Situated on the woodsy banks of the Lagoon Pond, the Oak Bluffs Sailing Camp Park has a rich history that includes use as a summer sailing camp for Girl Scouts from the early 1930s through the early 1980s. In 1983, the town took ownership of the property, which among other things now operates as a hub for Sail Martha’s Vineyard, a nonprofit organization dedicated to teaching Island children the maritime traditions of Martha’s Vineyard. But never before has its 15 acres of town-owned conservation land been open to the public for exploration.

Trail system runs through 15 acres of land. — Mark Lovewell

On Sunday June 28, Oak Bluffs will celebrate the grand opening of the Sailing Camp Park’s new walking trails with live music, refreshments and more.

“I love this project and have been waiting 20 years to get these trails in,” said Oak Bluffs conservation agent Elizabeth Durkee. Some 2,500 linear feet of walking paths were recently cut, an ambitious undertaking and long-running goal of the conservation commission. In 2013, the project was finally set in motion, thanks to a grant from the town community preservation committee that provided funding for the first phase of the project. The landscape architecture firm Beals and Thomas of Plymouth studied the topography of the 15 acres to design a functional trail system for the property. “They looked at the layout and the trees and did a vegetative analysis to design it,” said Mrs. Durkee. The entire network of paths follows guidelines set by the Americans with Disabilities Act. The paths are deliberately winding, and were designed to maneuver around groves of trees, almost all of which were preserved. “Not very many trees were cleared, if any at all,” said Mrs. Durkee.

Celebration of Sailing Camp Park's new trails will take place June 28. — Mark Lovewell

A second grant from the town community preservation committee, in 2014, financed the actual construction of the trails by White Brothers-Lynch Corporation based on the Beals and Thomas report. The plan, which includes two new scenic overlooks on the property, came to full fruition this spring. “This trail system is a great benefit for the neighborhood. People can come walk their dogs and there is a new parking area down the road where one of the trails starts. Finally, we are offering public access to this incredible property,” said Mrs. Durkee.

Also made possible by CPA funding was the restoration of an eroding bank on 1,400 feet of public beach below the park. “We hired a company to employ a soft engineering solution. They put coir logs in and re-established bank vegetation to protect against erosion,” said Mrs. Durkee. “We are hoping this will serve as a model for other property owners on the Lagoon to look at and understand how it works so they can do the same thing.”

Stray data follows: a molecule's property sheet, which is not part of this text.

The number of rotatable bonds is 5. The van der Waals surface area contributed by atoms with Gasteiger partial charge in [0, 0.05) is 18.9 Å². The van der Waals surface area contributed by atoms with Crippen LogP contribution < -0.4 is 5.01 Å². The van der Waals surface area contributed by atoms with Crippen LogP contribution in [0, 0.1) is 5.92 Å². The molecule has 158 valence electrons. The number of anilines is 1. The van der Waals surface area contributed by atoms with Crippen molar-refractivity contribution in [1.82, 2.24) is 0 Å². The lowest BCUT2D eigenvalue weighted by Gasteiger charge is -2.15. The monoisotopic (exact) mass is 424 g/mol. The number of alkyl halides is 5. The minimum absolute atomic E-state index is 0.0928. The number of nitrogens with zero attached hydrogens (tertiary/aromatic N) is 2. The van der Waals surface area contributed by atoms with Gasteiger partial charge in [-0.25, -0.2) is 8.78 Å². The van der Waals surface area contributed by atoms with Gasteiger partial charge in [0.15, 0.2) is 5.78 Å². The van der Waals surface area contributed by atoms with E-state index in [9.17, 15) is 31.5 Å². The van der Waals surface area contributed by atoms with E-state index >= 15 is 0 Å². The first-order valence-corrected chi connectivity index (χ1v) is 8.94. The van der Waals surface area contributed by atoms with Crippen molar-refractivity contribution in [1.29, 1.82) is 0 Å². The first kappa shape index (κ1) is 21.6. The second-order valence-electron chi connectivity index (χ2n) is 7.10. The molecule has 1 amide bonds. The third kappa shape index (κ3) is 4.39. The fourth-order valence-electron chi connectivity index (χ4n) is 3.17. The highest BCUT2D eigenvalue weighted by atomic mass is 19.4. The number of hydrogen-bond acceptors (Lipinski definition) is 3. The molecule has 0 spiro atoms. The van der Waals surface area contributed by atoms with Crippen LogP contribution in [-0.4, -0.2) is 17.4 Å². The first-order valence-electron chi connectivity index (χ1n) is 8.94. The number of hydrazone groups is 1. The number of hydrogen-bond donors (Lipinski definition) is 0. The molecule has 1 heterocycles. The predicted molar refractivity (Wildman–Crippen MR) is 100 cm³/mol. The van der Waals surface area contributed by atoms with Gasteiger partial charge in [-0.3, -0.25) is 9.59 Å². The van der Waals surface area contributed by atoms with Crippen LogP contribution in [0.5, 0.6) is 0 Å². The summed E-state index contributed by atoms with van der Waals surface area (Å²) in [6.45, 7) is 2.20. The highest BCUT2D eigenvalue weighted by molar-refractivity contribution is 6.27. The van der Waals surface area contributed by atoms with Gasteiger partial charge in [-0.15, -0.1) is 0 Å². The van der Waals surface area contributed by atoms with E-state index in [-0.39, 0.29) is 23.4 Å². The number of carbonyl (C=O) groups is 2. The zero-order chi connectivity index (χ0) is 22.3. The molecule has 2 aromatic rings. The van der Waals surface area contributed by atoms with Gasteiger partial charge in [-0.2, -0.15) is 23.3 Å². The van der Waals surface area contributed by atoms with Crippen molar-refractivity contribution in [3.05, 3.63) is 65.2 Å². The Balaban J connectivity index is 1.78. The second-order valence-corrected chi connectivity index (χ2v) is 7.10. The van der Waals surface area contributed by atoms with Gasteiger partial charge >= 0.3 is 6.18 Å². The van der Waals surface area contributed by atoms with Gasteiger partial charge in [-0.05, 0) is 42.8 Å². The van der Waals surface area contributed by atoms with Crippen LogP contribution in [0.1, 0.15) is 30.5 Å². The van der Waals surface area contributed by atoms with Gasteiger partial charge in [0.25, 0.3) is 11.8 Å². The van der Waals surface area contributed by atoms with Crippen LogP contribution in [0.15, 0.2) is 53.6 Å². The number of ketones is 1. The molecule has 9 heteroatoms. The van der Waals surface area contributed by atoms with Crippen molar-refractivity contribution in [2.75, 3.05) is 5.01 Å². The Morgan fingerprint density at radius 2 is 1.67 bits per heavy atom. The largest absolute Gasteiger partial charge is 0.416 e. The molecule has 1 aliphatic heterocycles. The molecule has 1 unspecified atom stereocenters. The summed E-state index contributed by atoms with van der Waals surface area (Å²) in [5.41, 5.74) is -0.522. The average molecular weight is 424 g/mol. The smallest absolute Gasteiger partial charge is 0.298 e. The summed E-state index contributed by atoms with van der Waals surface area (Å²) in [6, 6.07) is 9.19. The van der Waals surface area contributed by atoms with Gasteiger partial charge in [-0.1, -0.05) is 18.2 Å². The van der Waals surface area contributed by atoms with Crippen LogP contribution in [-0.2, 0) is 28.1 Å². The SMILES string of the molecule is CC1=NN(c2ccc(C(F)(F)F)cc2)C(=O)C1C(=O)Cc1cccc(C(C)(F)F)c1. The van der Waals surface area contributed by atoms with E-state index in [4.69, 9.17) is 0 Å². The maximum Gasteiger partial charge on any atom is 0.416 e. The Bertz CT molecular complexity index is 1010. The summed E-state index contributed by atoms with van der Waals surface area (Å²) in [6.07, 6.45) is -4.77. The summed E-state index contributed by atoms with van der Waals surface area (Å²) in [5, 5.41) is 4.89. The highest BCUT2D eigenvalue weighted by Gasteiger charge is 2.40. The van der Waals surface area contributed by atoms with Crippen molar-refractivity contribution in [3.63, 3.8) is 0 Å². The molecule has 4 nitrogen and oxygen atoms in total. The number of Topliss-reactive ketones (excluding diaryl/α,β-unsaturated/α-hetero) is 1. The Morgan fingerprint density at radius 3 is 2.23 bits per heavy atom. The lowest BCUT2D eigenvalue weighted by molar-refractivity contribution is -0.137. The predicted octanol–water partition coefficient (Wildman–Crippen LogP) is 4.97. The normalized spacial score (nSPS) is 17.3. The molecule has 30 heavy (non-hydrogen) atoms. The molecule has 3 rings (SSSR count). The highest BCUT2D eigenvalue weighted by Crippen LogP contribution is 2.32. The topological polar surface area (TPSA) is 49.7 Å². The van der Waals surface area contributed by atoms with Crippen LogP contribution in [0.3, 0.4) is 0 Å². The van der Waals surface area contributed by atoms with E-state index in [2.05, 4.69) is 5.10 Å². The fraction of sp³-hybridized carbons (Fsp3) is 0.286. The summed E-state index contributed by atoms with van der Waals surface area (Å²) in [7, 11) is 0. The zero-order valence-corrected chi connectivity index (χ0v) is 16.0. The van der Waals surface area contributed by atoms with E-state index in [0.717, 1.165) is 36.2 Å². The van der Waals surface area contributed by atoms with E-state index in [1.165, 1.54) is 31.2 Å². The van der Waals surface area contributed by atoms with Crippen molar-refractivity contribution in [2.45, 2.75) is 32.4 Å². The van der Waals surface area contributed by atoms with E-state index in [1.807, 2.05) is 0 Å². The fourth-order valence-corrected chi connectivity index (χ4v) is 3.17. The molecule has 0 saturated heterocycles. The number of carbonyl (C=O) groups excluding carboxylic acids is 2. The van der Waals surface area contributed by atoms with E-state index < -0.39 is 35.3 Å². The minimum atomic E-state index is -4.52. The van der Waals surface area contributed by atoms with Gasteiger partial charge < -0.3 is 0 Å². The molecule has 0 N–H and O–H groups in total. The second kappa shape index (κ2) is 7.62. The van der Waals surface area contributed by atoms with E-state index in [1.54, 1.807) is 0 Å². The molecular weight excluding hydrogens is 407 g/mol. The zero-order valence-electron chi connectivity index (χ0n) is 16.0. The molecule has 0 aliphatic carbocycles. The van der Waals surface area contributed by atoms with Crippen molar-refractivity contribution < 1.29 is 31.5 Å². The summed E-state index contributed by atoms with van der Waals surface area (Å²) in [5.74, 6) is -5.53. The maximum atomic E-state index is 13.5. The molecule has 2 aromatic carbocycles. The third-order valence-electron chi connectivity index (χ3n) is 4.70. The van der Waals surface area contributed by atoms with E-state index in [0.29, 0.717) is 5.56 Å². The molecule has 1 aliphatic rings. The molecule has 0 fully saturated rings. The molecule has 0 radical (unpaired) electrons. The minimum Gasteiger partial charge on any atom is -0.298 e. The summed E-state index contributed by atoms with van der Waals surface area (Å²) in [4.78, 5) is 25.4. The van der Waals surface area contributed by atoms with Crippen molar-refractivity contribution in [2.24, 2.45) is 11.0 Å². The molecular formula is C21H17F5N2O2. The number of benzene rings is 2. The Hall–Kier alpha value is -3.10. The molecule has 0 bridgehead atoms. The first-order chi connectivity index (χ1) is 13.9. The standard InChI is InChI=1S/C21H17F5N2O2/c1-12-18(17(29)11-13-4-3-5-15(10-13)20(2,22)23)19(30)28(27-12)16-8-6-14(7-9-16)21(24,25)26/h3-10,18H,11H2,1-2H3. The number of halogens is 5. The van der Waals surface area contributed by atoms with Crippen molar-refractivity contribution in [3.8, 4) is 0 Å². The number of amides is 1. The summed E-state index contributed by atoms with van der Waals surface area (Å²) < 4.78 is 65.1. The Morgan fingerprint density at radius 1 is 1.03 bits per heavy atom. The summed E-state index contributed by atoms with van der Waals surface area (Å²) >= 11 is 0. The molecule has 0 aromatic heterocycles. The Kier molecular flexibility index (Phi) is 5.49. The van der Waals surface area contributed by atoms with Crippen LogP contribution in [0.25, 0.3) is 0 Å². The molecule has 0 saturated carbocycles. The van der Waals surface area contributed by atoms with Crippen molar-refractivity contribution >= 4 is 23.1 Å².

Mrs. Durkee is considering approaching the community preservation committee again to apply for funds to plant around the scenic overlooks and to install split rail fences and picnic benches. Other final touches for which additional funds would be required include developing signs for the trails’ rules and regulations. “We want to put up some trail marker signs and carry-in, carry-out types of signs too,” she said.

It is, after all, a sailing camp. — Mark Lovewell

The park is the only piece of conservation land owned by the town of Oak Bluffs, hence the importance of opening it up to the public for recreational uses. Other conservation land in the town is owned by land agencies like the Martha’s Vineyard Land Bank Commission. There is a mainstay building on the property that was used as the Girl Scouts’ dining hall, and is now a popular rental facility. It is the site of wedding and anniversary parties, and is also rented by the Children’s Theatre program and the Vineyard Haven Band.

A visit to the park makes it hard to believe that it is in the same town as Circuit avenue. “That’s what we love about the trails, is a little bit of getting away from it all,” said Mrs. Durkee.

She anticipates that the trail system will be popular and noted that she’s already seen a lot of footprints.

There will be a ribbon cutting at noon at the Sailing Camp Park walking trails grand opening, and the brass section of the Vineyard Haven Band will perform from 12:30 to 1:30 p.m. Seth Wilkinson, designer of the coastal bank restoration project, will be on hand to discuss the model to private property owners. The MV Gourmet Cafe and Bakery will provide a cake, with a map of the park’s trails in green frosting. Former Girl Scouts who attended sailing camp at the park might also be in attendance, binding generations of appreciators of the site.

“This is such a happy project for the conservation commission. So much of what we do is regulatory and dealing with the beaches and wetlands issues and can be controversial in a way and this is just a good, solid happy project for the town,” concluded Mrs. Durkee.